🤑 Aren't casinos some of the most depressing places in the world? - Fodor's Travel Talk Forums

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These places are unbearably sad, filled with boys in men's bodies who seem unable to distinguish between illusion and reality. Fat, sweaty.


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casinos are sad places

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These places are unbearably sad, filled with boys in men's bodies who seem unable to distinguish between illusion and reality. Fat, sweaty.


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David Frum says casinos are more than an entertaining diversion; they extract money from those least able to afford it.


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These places are unbearably sad, filled with boys in men's bodies who seem unable to distinguish between illusion and reality. Fat, sweaty.


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David Frum says casinos are more than an entertaining diversion; they extract money from those least able to afford it.


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David Frum says casinos are more than an entertaining diversion; they extract money from those least able to afford it.


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A friend of mine used to work at the day care in a casino. A daycare. They served them meals and had snack they could buy. There was one kid she just made a.


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ozonterpi.ru › Articles › Economy.


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These places are unbearably sad, filled with boys in men's bodies who seem unable to distinguish between illusion and reality. Fat, sweaty.


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Casinos are wonderful, wild places full of opportunities—at least, that's what the casino owners want you to believe. Games of chance are.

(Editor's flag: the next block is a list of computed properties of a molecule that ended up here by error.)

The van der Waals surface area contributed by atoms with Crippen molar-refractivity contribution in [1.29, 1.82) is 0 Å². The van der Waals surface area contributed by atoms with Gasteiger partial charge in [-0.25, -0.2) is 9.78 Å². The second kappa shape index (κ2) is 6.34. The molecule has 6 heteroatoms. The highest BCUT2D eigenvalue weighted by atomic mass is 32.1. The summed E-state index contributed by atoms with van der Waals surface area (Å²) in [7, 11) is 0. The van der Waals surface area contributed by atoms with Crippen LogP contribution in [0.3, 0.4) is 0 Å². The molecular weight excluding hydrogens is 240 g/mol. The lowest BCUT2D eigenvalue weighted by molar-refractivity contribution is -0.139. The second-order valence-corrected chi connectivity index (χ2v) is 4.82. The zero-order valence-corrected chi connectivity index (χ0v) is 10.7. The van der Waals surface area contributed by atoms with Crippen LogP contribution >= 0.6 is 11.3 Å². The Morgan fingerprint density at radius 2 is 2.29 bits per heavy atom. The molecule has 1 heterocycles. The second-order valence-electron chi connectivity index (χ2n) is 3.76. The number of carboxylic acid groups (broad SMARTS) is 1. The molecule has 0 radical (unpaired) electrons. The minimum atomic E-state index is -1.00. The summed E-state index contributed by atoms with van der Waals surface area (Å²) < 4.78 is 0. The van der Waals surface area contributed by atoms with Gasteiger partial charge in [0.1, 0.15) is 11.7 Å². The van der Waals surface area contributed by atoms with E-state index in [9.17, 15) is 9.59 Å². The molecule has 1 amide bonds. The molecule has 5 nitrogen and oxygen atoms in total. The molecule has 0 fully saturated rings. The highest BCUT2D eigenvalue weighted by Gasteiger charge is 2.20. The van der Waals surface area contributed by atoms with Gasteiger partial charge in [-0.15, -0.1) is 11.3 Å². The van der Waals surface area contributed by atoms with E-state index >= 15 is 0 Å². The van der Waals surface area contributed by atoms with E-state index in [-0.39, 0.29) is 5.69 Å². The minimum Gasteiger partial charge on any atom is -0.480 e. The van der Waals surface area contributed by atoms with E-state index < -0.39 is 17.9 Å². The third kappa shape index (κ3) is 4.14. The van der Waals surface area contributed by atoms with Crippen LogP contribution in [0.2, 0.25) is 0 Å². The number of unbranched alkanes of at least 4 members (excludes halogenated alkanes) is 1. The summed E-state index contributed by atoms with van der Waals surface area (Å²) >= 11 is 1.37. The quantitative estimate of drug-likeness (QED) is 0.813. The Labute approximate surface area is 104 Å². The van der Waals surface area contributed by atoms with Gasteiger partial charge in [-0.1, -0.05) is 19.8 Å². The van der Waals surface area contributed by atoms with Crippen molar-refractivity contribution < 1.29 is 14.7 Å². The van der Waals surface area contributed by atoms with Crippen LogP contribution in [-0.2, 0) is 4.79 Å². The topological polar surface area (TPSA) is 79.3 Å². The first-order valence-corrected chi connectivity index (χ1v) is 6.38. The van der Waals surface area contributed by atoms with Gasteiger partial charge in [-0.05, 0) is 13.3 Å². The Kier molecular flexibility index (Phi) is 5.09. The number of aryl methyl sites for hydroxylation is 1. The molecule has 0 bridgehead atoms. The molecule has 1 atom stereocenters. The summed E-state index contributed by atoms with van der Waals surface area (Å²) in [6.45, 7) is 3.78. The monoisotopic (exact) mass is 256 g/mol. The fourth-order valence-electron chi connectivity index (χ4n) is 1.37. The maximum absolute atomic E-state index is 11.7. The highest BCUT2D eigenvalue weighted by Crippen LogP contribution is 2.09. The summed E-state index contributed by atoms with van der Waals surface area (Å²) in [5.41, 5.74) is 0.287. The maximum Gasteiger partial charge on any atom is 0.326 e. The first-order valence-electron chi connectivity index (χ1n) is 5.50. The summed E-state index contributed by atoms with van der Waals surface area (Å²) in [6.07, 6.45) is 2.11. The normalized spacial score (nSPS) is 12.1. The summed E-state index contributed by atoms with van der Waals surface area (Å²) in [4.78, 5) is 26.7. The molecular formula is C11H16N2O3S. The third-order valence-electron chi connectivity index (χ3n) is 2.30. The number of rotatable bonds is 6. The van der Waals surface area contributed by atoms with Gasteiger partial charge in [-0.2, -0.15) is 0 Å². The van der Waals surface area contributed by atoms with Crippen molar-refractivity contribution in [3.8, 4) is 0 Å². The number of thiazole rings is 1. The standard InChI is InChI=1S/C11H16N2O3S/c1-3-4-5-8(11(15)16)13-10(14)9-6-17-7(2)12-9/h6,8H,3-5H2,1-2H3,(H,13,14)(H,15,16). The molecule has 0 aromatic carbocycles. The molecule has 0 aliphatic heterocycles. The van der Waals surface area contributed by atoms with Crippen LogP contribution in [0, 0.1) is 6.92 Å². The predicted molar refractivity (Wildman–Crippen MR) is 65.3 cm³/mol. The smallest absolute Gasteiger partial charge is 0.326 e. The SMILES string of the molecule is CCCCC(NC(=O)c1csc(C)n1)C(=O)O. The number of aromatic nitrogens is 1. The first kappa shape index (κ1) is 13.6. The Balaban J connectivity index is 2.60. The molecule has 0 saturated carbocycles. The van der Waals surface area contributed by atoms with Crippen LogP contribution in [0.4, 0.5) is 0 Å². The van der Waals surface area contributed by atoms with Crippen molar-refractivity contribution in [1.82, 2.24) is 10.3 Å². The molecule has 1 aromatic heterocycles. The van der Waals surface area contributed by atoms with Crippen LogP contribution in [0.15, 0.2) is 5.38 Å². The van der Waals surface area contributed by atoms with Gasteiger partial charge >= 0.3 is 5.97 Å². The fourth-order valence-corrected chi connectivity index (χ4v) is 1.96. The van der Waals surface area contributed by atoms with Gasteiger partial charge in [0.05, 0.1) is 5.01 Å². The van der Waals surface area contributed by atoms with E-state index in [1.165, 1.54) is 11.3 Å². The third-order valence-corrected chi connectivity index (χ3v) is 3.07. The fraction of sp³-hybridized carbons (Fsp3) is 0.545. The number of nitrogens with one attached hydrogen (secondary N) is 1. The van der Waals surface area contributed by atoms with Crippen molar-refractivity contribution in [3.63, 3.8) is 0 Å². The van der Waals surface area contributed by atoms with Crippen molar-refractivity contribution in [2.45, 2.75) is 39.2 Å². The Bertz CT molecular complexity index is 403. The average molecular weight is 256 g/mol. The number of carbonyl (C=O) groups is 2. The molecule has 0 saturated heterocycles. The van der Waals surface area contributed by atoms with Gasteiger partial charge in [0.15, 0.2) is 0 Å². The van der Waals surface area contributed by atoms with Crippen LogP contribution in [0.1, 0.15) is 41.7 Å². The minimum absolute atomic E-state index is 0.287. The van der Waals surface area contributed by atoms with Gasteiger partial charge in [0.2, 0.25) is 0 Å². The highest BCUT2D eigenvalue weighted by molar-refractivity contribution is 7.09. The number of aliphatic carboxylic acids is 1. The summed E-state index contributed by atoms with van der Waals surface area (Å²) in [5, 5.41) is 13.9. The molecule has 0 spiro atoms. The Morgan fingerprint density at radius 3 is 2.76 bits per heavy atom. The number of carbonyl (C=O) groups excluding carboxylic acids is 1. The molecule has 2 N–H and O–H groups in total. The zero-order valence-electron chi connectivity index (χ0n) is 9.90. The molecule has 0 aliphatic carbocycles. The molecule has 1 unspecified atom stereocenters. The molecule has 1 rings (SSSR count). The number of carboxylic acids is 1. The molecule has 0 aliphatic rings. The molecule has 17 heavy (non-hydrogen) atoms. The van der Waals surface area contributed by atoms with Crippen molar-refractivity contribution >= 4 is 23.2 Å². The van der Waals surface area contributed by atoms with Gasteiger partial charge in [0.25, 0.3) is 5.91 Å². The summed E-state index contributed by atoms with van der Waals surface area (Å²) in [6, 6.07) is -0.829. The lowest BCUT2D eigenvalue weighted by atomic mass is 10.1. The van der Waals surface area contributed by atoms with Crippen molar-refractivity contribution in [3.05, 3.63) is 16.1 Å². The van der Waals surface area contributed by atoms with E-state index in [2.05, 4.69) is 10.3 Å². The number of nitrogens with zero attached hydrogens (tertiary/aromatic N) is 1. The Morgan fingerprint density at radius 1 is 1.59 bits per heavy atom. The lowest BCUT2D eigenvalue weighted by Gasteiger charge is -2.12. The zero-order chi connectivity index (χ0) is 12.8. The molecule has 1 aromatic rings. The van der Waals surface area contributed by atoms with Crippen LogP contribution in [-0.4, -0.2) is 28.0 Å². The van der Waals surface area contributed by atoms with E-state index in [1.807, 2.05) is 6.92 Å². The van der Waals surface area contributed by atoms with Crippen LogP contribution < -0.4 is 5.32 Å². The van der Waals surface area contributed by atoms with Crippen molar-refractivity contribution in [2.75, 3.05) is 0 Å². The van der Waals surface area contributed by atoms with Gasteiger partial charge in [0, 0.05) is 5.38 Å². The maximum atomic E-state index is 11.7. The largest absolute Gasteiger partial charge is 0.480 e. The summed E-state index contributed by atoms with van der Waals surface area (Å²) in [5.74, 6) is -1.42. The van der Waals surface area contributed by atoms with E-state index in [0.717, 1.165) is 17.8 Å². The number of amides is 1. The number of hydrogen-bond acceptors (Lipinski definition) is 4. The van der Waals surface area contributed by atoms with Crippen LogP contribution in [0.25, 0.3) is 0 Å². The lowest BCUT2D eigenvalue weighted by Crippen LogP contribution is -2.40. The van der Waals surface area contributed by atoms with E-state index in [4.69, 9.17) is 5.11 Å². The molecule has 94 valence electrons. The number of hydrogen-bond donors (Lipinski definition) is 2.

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Those in the upper ranks rarely, if ever, contribute a large share of their income to the state's take of casino revenues. Modern casino gambling is computer gambling. The money that comes to the casinos, stays in the casinos. If not, it's never too late to find a better way. Find out what's happening in the world as it unfolds. Small "wins" are administered at the most psychologically effective intervals, but the math is remorseless: the longer you play, the more you lose. They don't watch a show or eat in a fine restaurant. These newly authorized casinos are not Las Vegas-style grand hotels. The casinos did create jobs as promised. Those in the lower ranks do. Most research on the public health effects of gambling in the United States is funded by the industry itself, with a careful eye to exonerating itself from blame. Read the full Institute for American Values study for yourself and see how much is, quite literally, at sake.{/INSERTKEYS}{/PARAGRAPH} Today, casinos are allowed in 23 states. The industry as a whole targets precisely those who can least afford to lose and earns most of its living from people for whom gambling has become an addiction. Low-income workers and retirees provide the bulk of the customers for the modern casino industry. More Videos Don't bring Google Glass to Vegas First year boom for New York casino For some heavy players, the goals is not winning money. David Frum. To obtain independent results, the Institute for American Values was obliged, ironically, to rely on studies funded by governments in Britain and Canada. Those in the upper ranks of the income distribution rarely, if ever, make it a weekly habit to gamble at the local casino. In others, that information is kept confidential. Those in the lower ranks of the income distribution often do. The impact of casinos on local property values is "unambiguously" negative, according to the National Association of Realtors. Perhaps most surprisingly: they don't play cards. The Institute for American Values is sometimes described as a socially conservative group, but with important caveats. That's the challenge the casino industry puts to its critics. They don't stay overnight. Some states require casinos to disclose their payouts. Are Americans content to allow the growth of an industry that consciously exploits the predictable weakness of the most vulnerable people? It's staying in the zone. It's the problem gambler who keeps the casino in business. Slot machine payouts vary state by state. That's no longer true. And because that industry becomes an important source of government revenue, the decision to allow casino gambling is a decision to shift the cost of government from the richer to the poorer, and, within the poor, to a subset of vulnerable people with addiction problems. David Frum says casinos prey on the Americans who can least afford to lose money. Communities located within 10 miles of a casino exhibit double the rate of problem gambling. Is this really OK? A new report by the Institute for American Values presents the answer. Story highlights David Frum says a new report makes clear the damage casinos do He says they extract earnings from Americans least able to afford it Casinos are bad for property values, don't revive troubled neighborhoods, he says Frum: Government benefits from taxes on casinos and officials don't question the harm. Their customers come from nearby. {PARAGRAPH}{INSERTKEYS}Chat with us in Facebook Messenger. The typical casino gambler sits at a computer screen, enters a credit card and enters a digital environment carefully constructed to keep them playing until all their available money has been extracted. The IAV is as worried that casinos aggravate income inequality as by their negative impact on family stability. When New Jersey allowed casinos into Atlantic City back in , casino advocates promised that gambling would revive the town's fading economy. Before the spread of casino gambling, the IAV comments, the typical gambler was more affluent than average: it cost money to travel to Las Vegas. Unsurprisingly, such communities also suffer higher rates of home foreclosure and other forms of economic distress and domestic violence. They act as parasites upon them. How heavily does gambling weigh upon the poor, the elderly, the less educated, and the psychologically vulnerable? Others leave that decision up to the casino, as in Georgia and California. Liquor stores and cash-for-gold outlets now line the city's once-premier retail strip. Casinos do not revive local economies. It's difficult to answer exactly, because U. Until the late s, casino gambling was illegal almost everywhere in the country. To maintain this intensely desirable state, players prolong their time on the machine until they run out of money - a phenomenon that people in the industry call 'playing to extinction. But merchants who expected foot traffic to return to the city's main street, Atlantic Avenue, were sorely disappointed. Its president, David Blankenhorn, has publicly endorsed same-sex marriage, and its board of directors is chaired by Bill Galston, a former policy adviser to Bill Clinton.